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Pete Atkin >> Words >> Flowers and the Wine
(Message started by: Ian Chippett on Today at 14:27)

Title: Flowers and the Wine
Post by Ian Chippett on Today at 14:27
I just realised that there's a slight blemish in the lyric of this song. In the first verse, Clive rhymes "night" and "light" when the rhyme should be with "him". I can't think of other similar mistakes in Clive's output except in "Faded Mansion" (subsequently corrected). Bit difficult to find a good rhyme with "him", though. "Jim?" Perhaps we could have a competition to find the best solution?

Ian C

Title: Re: Flowers and the Wine
Post by Mike Walters on 26.04.05 at 12:45
Must admit I'd never spotted this before.  Giving CJ the benefit of the doubt, it seems a little odd that he should have allowed this to slip through accidently, given how scrupulous he generally is...it's not as if this is one of his more challenging rhyme schemes (though I agree it's not easy to rhyme with 'him' ....'I've been out on a limb', 'The ending's pretty grim' - maybe not - but he could have amended the first line instead).  I wonder if it's too far fetched to ask whether the disruption of the rhyme scheme is intended to evoke a sense of something not quite fitting in?  (Though I acknowledge that this would be pretty subtle, given that I hadn't noticed it in 30+ years of listening to the song...)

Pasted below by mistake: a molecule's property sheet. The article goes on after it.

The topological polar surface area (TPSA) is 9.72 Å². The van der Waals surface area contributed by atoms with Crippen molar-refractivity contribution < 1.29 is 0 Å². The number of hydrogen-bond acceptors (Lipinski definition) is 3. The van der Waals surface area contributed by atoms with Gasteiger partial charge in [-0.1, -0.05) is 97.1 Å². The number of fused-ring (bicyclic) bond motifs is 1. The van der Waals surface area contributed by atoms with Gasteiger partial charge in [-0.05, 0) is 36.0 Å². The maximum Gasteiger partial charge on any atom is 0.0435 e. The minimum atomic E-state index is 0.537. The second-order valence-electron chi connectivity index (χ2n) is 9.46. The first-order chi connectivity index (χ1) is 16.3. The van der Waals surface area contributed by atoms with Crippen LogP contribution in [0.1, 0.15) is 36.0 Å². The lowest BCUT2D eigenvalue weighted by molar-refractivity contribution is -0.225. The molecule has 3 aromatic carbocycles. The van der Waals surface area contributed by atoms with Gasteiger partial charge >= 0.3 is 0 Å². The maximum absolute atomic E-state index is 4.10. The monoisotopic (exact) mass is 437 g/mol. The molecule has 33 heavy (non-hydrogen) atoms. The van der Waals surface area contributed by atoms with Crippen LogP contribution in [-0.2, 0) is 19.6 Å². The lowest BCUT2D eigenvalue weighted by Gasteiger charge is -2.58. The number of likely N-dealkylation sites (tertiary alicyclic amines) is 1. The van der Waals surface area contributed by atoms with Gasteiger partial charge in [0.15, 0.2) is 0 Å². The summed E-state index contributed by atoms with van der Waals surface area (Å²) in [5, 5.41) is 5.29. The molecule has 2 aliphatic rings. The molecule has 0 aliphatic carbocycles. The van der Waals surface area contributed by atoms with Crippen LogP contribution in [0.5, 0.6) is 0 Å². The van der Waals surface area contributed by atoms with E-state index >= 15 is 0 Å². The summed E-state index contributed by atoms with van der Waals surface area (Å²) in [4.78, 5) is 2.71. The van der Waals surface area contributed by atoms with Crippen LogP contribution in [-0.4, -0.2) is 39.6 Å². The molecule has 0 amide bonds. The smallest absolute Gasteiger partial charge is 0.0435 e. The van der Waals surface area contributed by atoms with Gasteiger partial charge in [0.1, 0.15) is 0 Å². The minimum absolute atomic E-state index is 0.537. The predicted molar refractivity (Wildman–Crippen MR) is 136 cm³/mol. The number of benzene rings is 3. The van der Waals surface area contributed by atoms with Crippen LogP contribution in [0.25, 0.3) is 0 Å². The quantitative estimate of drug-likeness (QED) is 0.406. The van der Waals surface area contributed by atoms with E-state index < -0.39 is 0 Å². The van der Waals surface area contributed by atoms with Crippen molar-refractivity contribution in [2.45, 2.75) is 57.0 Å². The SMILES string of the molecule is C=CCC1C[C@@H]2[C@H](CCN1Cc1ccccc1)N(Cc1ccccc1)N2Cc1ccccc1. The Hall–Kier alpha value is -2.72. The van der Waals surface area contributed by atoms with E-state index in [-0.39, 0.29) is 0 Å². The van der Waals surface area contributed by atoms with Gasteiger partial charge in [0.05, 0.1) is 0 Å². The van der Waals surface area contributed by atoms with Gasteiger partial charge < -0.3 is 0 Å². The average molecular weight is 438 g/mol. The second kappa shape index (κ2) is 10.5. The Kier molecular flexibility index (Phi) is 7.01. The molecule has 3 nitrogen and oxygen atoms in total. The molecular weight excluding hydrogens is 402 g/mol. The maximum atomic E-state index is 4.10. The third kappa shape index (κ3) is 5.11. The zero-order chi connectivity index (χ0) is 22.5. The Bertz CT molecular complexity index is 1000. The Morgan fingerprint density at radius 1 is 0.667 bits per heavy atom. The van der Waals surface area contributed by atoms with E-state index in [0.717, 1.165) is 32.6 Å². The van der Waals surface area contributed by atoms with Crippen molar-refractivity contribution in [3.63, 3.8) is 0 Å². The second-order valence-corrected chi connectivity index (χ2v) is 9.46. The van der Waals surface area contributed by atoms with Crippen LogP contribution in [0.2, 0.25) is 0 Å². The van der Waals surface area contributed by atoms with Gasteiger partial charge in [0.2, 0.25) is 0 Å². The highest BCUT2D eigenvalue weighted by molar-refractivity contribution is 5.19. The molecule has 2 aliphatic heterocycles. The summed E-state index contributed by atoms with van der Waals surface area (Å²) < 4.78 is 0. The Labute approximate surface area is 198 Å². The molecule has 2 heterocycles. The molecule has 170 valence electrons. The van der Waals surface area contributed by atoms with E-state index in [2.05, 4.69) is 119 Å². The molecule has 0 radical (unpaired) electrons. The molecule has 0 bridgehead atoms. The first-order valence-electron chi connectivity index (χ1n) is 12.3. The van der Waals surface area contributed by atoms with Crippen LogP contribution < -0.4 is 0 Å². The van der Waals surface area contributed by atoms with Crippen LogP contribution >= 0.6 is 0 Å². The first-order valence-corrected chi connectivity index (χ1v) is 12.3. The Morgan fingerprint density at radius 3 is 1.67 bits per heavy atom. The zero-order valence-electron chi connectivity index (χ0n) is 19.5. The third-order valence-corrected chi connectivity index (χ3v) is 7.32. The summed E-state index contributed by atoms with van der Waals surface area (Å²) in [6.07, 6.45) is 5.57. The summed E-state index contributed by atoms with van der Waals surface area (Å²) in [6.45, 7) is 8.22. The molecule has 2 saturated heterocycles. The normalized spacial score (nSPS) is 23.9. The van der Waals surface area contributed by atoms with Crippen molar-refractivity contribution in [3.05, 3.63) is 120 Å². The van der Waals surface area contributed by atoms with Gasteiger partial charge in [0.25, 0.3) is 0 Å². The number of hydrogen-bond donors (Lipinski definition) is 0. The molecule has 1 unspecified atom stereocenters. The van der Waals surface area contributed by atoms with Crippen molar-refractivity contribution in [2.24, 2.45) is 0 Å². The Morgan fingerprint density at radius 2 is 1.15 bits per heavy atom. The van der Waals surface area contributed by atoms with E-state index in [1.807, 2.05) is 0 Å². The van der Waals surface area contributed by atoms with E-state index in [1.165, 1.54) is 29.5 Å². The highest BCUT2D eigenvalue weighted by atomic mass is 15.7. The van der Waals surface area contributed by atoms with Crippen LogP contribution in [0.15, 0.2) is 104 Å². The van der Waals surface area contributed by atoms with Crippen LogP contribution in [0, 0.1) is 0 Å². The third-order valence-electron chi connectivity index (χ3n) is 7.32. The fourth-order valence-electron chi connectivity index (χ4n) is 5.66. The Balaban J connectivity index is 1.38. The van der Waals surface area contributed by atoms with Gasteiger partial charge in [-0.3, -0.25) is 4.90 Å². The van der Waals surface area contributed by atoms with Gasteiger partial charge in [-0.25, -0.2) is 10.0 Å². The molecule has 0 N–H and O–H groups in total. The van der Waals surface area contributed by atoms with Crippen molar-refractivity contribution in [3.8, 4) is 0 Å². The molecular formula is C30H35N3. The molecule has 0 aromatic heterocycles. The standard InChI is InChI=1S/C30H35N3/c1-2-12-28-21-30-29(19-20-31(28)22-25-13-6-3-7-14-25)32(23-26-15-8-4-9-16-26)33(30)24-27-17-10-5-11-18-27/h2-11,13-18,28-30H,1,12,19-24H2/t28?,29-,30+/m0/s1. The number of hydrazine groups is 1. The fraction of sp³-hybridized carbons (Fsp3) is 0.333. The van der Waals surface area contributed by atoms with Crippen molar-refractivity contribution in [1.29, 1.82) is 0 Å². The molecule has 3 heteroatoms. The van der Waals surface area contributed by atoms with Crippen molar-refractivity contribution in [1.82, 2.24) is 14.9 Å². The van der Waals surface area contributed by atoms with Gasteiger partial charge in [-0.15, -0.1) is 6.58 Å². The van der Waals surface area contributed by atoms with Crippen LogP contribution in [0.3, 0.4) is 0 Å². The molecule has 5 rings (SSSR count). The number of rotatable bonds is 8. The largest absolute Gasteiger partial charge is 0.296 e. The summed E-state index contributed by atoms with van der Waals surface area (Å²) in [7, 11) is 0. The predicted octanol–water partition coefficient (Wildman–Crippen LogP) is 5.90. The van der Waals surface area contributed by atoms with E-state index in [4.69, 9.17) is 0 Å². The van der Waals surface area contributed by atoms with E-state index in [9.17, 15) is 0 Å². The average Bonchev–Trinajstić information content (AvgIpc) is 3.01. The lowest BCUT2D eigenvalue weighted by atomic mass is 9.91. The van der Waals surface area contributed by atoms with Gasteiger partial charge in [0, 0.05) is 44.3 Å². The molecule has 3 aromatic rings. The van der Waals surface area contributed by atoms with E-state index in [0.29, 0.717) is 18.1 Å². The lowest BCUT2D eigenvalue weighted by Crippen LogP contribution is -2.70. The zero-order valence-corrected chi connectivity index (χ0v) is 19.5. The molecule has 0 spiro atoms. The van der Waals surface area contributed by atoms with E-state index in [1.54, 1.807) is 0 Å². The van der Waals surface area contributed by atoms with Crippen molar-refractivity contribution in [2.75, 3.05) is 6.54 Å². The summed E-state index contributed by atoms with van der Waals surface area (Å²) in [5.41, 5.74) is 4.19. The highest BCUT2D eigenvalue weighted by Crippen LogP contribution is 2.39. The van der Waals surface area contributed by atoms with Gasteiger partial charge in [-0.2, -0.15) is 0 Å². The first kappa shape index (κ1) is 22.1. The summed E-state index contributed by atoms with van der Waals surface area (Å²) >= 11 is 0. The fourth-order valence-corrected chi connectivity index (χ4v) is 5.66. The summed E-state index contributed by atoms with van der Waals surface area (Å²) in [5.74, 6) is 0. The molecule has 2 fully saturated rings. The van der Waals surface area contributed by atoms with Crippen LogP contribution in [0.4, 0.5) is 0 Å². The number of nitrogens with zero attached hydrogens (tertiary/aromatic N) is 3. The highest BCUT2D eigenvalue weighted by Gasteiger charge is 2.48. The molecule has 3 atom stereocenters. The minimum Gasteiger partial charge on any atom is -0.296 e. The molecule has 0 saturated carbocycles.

Incidentally, at the risk of raising a controversial name in these parts, the late Warren Zevon was a master at using the name 'Jim' to complete a rhyme - notably in 'Werewolves of London' ('Stay away from him/ He'll rip your lungs out, Jim')  but also in 'Piano Fighter' and elsewhere.  This may, of course, simply confirm some prejudices...

Title: Re: Flowers and the Wine
Post by Robert Reid on 26.04.05 at 22:35
Thanks for pointing this out. It strikes me that Clive has done this diliberately and it's very subtle. The lyric is so well put together it just ran over our heads.
The "him" of the song is obviously hated by the narrator who is eaten up with jealousy. "Farewell a friend" not "my friends".
The lack of a rhyme here introduces the discomfort that the visitor has in facing the fact that the object of his infatuation is with another man "him".  It's more obvious when you read the lyric itself instead of listening to the song.
We know what the song is about, but now that you've pointed this out I see the visitor or narrator as slightly more threatening.

Robert

Title: Re: Flowers and the Wine
Post by Keith Busby on 27.04.05 at 19:21
I think the reason this has gone unnoticed is that "accented" rhyme, as it were, is that of lines 2 and 4. As for "farewell a friend," I've always read that as from the couple's point of view.

Keith



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